CodeSense is the name of the auto-completion system in Espresso. CodeSense provides contextually-aware completions based on syntax zones.
XML files within your CodeSenseLibraries folder define the possible completions for your Sugar, grouped into sets. Libraries contain no logic regarding when various sets should be shown to the user, but they do offer the ability to specify text snippets for use with specific sets or strings (see SnippetSyntax for more info about text snippets).
XML files within CodeSenseLibraries can be named anything you wish, and use this basic syntax:
<?xml version="1.0" encoding="UTF-8"?>
<completion string="apple" />
<completion string="pear" />
<completion string="orange" />
<completion string="carrot" />
<completion string="cabbage" />
<completion string="potato" />
Each <set> has a name (which will be used in the CodeSenseProviders to determine when to use these completions), and each <completion> element has a string attribute that will be suggested to the user.
To use text snippets, you must add an additional <behavior> element. Behaviors cascade, so if you place a behavior in the root <codesense> element it will be used by default for all sets. If you have a behavior within a <set>, it will be used instead of the default behavior (if there is one) for all completion strings in the set. And if you nest a behavior within a <completion> it will be used only for that string instead of any behavior in the set or root element.
There are two types of behaviors, but they use very similar syntax:
<!-- append-static inserts the snippet immediately after the completion string -->
<!-- append-dynamic allows dynamically generated snippets -->
<!-- matched-suffix captures information about following text via regex -->
<!-- transform-into generates a snippet based on the groups in matched-suffix -->
<!-- confirm is optional and can be used for any type of behavior -->
<!-- partial-confirm is optional and can be used for any type of behavior -->
Static appends are straight-forward: if the user chooses the related CodeSense completion string, the snippet in <append-static> is inserted after the string no matter what.
Dynamic appends are more complicated. The <matched-suffix> element is a standard regular expression that can optionally contain capture groups, and it is tested on the characters immediately after the string the user is inserting via CodeSense. Like all regex in Sugars, <matched-suffix> is constrained to a single line.
The <transform-into> element typically uses regex conditional logic based on the capture groups in the <matched-suffix> element. This uses this syntax:
Which means: if capture group number “x” has contents, insert “a”. Otherwise, insert “b”.
So in the example, if the string is followed by zero or more spaces and a curly brace, there will be something in capture group 1. Then <transform-into> specifies that if something is inside capture group 1, nothing is inserted (the location of “a” is blank). If the string is not followed by optional whitespace and a curly brace, though, a snippet with matched curly braces is inserted with a tab stop in between them (see SnippetSyntax for in-depth info about snippet syntax).
This system can be tricky to get your head around. For real-world examples, make sure to open up the Sugars bundled with Espresso and see how they are using dynamic appends to insert different snippets based on context.
The <confirm> and <partial-confirm> elements allow you to specify characters that will complete or advance the CodeSense completion in addition to tab and enter. For instance, in the built-in CSS.sugar hyphens (-) are used as a partial-comfirm character so that you can type something like “bo-t” and end up with “border-top”. Then the colon (:) is used to confirm CodeSense entries, so you could type “bo-t:” to insert “border-top”. In general, you should use confirm and partial-confirm characters sparingly. They work well for speeding up CodeSense in languages like CSS where the user is not defining their own properties, but for other languages where the user might have a custom variable or function that starts the same as a built-in CodeSense completion string, confirm characters can be maddening.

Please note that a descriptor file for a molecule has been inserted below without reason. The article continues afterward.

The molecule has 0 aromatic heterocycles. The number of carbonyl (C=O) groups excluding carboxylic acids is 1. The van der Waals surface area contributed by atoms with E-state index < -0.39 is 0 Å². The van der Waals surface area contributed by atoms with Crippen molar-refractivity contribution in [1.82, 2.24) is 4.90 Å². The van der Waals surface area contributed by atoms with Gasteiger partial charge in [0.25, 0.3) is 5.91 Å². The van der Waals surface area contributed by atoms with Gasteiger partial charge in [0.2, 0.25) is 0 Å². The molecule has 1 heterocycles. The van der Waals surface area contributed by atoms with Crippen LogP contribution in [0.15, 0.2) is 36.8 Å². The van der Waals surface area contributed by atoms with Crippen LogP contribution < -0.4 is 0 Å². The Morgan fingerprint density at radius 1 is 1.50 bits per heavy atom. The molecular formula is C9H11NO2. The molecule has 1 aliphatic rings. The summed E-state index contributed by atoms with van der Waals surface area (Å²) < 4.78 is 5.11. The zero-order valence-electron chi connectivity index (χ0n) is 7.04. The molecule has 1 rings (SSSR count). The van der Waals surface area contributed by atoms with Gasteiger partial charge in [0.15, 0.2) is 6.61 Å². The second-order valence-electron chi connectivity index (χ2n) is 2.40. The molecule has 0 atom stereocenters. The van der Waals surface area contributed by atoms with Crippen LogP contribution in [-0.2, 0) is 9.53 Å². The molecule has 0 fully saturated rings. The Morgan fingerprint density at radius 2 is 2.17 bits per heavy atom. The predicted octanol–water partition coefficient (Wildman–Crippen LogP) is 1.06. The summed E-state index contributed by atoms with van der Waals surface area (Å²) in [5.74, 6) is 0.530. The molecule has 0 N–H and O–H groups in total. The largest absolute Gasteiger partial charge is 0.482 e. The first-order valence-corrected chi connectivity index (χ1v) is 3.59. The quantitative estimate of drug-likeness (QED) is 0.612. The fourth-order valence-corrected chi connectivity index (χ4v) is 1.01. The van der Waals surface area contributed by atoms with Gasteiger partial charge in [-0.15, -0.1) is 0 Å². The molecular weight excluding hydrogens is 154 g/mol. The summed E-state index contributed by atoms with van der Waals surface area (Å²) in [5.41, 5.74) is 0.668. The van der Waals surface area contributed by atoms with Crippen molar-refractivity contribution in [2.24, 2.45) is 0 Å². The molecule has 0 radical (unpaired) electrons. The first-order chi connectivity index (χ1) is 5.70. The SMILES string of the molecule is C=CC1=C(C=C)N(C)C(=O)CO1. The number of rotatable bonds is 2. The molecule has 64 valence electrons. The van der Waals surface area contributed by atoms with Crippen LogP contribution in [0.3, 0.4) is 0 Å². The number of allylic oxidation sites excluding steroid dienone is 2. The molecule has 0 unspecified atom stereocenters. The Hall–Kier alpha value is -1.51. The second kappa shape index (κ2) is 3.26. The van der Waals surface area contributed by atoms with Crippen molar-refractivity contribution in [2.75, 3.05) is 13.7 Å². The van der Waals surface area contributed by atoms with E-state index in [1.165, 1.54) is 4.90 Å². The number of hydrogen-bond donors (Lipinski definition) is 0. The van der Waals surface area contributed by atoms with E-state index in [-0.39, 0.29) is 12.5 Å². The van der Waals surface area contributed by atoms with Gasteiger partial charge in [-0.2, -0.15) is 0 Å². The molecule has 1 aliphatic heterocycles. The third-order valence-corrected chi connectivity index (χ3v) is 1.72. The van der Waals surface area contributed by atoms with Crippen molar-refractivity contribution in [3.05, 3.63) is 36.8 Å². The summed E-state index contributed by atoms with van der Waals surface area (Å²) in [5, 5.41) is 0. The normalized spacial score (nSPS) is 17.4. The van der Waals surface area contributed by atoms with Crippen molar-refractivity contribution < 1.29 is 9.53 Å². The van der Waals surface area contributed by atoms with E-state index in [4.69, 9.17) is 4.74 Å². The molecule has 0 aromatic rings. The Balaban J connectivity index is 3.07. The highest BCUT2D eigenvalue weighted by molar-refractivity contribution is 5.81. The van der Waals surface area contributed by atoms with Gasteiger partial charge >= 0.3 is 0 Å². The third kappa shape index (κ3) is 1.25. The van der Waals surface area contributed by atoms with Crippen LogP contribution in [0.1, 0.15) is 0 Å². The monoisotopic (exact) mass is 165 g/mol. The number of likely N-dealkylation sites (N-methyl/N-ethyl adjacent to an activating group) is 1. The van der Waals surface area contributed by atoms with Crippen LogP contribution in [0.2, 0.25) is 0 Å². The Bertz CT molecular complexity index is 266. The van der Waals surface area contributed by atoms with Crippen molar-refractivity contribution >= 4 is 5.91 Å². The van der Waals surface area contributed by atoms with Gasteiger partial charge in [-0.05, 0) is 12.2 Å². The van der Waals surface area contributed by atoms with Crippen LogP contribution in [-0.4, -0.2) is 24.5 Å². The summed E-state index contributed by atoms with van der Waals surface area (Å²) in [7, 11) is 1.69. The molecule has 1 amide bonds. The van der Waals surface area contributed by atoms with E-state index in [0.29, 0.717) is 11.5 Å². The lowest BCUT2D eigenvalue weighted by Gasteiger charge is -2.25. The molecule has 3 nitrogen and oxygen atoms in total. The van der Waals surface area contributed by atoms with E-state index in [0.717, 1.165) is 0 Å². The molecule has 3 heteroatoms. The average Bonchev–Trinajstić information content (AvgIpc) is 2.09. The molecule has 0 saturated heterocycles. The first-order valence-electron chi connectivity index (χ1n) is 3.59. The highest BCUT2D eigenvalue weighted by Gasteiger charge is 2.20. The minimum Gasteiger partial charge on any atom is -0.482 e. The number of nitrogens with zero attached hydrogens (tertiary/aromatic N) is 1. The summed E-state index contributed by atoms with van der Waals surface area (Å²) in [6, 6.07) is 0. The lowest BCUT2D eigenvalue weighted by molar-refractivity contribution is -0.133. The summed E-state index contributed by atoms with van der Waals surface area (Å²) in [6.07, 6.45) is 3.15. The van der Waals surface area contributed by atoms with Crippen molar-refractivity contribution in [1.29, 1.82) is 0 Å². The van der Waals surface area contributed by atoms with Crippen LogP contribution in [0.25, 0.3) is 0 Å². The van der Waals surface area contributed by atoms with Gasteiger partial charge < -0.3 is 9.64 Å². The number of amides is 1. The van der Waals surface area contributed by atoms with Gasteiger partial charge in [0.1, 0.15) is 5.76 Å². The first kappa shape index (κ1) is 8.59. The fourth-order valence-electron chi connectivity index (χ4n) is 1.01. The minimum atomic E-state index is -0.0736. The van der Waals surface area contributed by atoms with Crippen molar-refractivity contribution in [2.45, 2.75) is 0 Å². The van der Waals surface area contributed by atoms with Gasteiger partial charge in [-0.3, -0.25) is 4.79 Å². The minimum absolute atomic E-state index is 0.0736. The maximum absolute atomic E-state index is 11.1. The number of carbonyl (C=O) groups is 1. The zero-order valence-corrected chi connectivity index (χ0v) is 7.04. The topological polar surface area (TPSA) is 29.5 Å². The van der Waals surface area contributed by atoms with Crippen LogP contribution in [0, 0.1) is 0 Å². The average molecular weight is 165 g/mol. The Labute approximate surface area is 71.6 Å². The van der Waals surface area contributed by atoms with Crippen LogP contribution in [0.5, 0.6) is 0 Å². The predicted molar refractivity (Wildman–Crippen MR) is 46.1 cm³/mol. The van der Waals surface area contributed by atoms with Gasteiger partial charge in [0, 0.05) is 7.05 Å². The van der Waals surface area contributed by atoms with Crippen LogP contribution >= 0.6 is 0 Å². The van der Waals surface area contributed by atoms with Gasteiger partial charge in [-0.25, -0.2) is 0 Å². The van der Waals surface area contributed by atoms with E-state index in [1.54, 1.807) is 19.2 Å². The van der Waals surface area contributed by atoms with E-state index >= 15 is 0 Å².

The XML files in your CodeSenseProviders folder define the rules that tell Espresso when to display the sets you defined in your “CodeSenseLibraries”#libraries and use the following syntax:
<?xml version="1.0" encoding="UTF-8"?>
<!-- The selector when this provider is active -->
<selector>js, js *:not(string,string *,comment)</selector>
<!-- complete-match determines what characters are required for this provider -->
<!-- completions use the set names you defined in your libraries -->
<!-- Many providers can be defined in the same XML file -->
<!-- (selector, completions, etc. here) -->
You can also use the
:capture() pseudo-element in selectors to attach sets to a provider dynamically. For instance, in the CSS.sugar this is how attribute values are defined in the CodeSenseProviders:
<selector>css > property-name:capture(name) + property-value punctuation.separator</selector>
<!-- The 'name' variable is the textual contents of the captured zone -->
<!-- So in this case, it will be things like "display", "float", etc. -->
<!-- (Optional) require-suffix defines a regex text *after* completion has to match -->
A named capture is being used to map one provider onto an arbitrary number of set names. For instance, the CSS CodeSenseLibraries will contain sets named “com.macrabbit.css.property.display”, “com.macrabbit.css.property.float”, etc. to define completion strings for different CSS properties.
The <require-suffix> element is an optional element that restricts CodeSense depending on whether or not the characters to the right of the cursor match the provided regex. In this instance, the rule will only be shown if the character to the cursor’s right is not a colon (:).